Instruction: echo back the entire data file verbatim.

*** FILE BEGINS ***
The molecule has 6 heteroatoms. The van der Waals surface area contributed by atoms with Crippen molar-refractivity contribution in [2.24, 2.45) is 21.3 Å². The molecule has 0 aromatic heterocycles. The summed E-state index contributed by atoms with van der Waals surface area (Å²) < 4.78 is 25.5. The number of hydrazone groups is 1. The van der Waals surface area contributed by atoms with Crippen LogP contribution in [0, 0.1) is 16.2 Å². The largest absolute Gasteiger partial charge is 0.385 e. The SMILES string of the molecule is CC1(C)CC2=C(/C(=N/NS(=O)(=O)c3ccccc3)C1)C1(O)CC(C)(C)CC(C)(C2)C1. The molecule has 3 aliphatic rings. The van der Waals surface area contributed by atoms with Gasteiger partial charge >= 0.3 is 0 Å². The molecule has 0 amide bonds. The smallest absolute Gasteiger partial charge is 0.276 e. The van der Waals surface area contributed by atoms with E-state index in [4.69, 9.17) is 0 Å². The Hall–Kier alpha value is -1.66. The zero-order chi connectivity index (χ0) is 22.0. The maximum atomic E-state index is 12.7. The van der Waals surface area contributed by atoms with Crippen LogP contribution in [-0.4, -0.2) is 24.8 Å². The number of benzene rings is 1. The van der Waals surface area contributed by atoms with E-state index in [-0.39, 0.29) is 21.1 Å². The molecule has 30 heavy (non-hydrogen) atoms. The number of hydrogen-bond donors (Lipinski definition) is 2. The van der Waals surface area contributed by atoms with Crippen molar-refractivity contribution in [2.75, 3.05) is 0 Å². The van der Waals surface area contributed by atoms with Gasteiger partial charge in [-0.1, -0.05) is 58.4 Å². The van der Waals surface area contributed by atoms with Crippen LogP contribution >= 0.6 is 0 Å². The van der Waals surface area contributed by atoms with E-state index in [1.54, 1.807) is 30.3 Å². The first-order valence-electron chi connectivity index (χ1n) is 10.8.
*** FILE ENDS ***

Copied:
The molecule has 6 heteroatoms. The van der Waals surface area contributed by atoms with Crippen molar-refractivity contribution in [2.24, 2.45) is 21.3 Å². The molecule has 0 aromatic heterocycles. The summed E-state index contributed by atoms with van der Waals surface area (Å²) < 4.78 is 25.5. The number of hydrazone groups is 1. The van der Waals surface area contributed by atoms with Crippen LogP contribution in [0, 0.1) is 16.2 Å². The largest absolute Gasteiger partial charge is 0.385 e. The SMILES string of the molecule is CC1(C)CC2=C(/C(=N/NS(=O)(=O)c3ccccc3)C1)C1(O)CC(C)(C)CC(C)(C2)C1. The molecule has 3 aliphatic rings. The van der Waals surface area contributed by atoms with Gasteiger partial charge >= 0.3 is 0 Å². The molecule has 0 amide bonds. The smallest absolute Gasteiger partial charge is 0.276 e. The van der Waals surface area contributed by atoms with E-state index in [4.69, 9.17) is 0 Å². The Hall–Kier alpha value is -1.66. The zero-order chi connectivity index (χ0) is 22.0. The maximum atomic E-state index is 12.7. The van der Waals surface area contributed by atoms with Crippen LogP contribution in [-0.4, -0.2) is 24.8 Å². The number of benzene rings is 1. The van der Waals surface area contributed by atoms with E-state index in [-0.39, 0.29) is 21.1 Å². The molecule has 30 heavy (non-hydrogen) atoms. The number of hydrogen-bond donors (Lipinski definition) is 2. The van der Waals surface area contributed by atoms with Crippen molar-refractivity contribution in [2.75, 3.05) is 0 Å². The van der Waals surface area contributed by atoms with Gasteiger partial charge in [-0.1, -0.05) is 58.4 Å². The van der Waals surface area contributed by atoms with Crippen LogP contribution >= 0.6 is 0 Å². The van der Waals surface area contributed by atoms with E-state index in [1.54, 1.807) is 30.3 Å². The first-order valence-electron chi connectivity index (χ1n) is 10.8.